The forehead presents unique challenges and opportunities to the surgeon. The convex surface may increase the tendency toward dog-ear formation, as even ellipses with high length to width ratios may result in residual standing cone appearance.
Additionally, the relatively immobile skin and minimal laxity coupled with the nearby presence of the eyebrows may also translate into a risk of long-standing brow asymmetry in select cases. While this is generally addressed when designing the closure, suture technique may play a role here as well.
The natural furrows and wrinkles present, particularly on the muscular forehead of elderly men, also need to be considered when designing forehead closures and when choosing suture techniques, as blunting a dramatic wrinkle may draw attention toward an otherwise well-designed repair. In such cases, an inverting technique may be preferable. Conversely, those treated with neurotoxins to mitigate the appearance of forehead wrinkles may benefit from everting techniques that will leave only barely perceptible scars as they heal.
As always, linear closures are preferable to flap and graft techniques whenever possible. Often, such closures are directed transversely across the forehead, so that the suture line remains hidden in the natural lines and wrinkles. This must also be weighed against the risk of causing an asymmetrical brow lift. Suture techniques directed at fixing the lower portion of the repair in place, or maximally mobilizing the upper portion of the repair, such as suspension sutures, may be useful in these situations. Occasionally, however, especially with medially located defects, causing a subtle brow lift may be desirable.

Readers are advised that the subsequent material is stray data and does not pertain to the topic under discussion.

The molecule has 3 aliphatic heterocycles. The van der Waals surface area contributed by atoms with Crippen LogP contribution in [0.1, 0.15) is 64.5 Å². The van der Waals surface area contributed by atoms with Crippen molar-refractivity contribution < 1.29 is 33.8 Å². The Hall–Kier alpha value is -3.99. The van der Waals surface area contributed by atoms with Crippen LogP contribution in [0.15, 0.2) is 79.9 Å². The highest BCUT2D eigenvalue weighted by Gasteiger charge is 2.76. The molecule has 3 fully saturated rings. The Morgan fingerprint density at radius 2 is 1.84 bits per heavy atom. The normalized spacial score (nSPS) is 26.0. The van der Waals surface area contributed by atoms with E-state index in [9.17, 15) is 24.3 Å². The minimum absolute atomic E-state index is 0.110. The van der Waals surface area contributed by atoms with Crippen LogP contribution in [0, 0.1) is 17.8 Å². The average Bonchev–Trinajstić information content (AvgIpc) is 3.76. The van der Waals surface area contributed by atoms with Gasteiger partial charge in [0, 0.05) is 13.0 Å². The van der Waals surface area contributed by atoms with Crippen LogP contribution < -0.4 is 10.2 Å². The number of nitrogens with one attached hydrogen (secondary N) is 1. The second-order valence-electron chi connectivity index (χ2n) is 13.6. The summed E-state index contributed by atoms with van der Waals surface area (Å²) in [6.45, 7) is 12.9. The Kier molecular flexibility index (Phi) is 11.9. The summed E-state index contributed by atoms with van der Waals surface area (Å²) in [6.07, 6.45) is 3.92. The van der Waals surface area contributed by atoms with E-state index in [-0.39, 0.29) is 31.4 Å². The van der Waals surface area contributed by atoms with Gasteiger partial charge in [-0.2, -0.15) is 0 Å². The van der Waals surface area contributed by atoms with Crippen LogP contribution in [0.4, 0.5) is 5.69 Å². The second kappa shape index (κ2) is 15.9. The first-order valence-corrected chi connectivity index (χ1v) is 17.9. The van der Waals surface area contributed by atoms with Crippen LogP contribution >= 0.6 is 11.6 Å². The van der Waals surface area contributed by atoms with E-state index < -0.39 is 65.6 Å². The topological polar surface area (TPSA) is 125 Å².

For larger defects on the forehead, vertically oriented repairs may be useful as well. As with paramedian forehead flaps, a full thickness incision and subgaleal undermining may be used to further mobilize tissue and to permit a straightforward linear closure.
For mild to moderate tension closures on the forehead, 5-0 absorbable suture is generally sufficient. Using a small needle, such as the P-3 reverse cutting needle, is often adequate. For wounds under greater tension, 4-0 absorbable suture material may be used as well, particularly if a deep incision has been made and the wound is being closed with plication or deep soft tissue sutures. Fine-gauge 6-0 or 7-0 nonabsorbable suture material may be used for transepidermal sutures.
As with most closures on the face, workhorse techniques such as the set-back dermal suture and the buried vertical mattress suture are the usual approaches of choice (Figure 6-6).
Frequently used suturing techniques on the forehead.
As briefly noted earlier, an important exception to this approach would be utilizing inverting techniques when attempting to hide a closure within pronounced skin folds or wrinkles on ...